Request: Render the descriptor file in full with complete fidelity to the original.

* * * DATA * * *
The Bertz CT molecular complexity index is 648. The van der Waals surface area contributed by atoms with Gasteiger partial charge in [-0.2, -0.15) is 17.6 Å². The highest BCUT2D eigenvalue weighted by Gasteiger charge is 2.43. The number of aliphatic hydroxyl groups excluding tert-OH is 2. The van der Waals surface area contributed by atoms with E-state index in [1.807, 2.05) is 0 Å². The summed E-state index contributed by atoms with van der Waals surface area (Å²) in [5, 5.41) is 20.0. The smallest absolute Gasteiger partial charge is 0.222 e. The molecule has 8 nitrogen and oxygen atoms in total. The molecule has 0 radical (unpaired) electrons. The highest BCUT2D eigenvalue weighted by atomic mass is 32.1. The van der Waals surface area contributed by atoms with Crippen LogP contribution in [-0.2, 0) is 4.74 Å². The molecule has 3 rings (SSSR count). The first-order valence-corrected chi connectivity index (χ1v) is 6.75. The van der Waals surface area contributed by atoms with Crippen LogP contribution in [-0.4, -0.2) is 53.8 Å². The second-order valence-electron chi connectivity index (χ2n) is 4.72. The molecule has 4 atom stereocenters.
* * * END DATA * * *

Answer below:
The Bertz CT molecular complexity index is 648. The van der Waals surface area contributed by atoms with Gasteiger partial charge in [-0.2, -0.15) is 17.6 Å². The highest BCUT2D eigenvalue weighted by Gasteiger charge is 2.43. The number of aliphatic hydroxyl groups excluding tert-OH is 2. The van der Waals surface area contributed by atoms with E-state index in [1.807, 2.05) is 0 Å². The summed E-state index contributed by atoms with van der Waals surface area (Å²) in [5, 5.41) is 20.0. The smallest absolute Gasteiger partial charge is 0.222 e. The molecule has 8 nitrogen and oxygen atoms in total. The molecule has 0 radical (unpaired) electrons. The highest BCUT2D eigenvalue weighted by atomic mass is 32.1. The van der Waals surface area contributed by atoms with Crippen LogP contribution in [-0.2, 0) is 4.74 Å². The molecule has 3 rings (SSSR count). The first-order valence-corrected chi connectivity index (χ1v) is 6.75. The van der Waals surface area contributed by atoms with Crippen LogP contribution in [-0.4, -0.2) is 53.8 Å². The second-order valence-electron chi connectivity index (χ2n) is 4.72. The molecule has 4 atom stereocenters.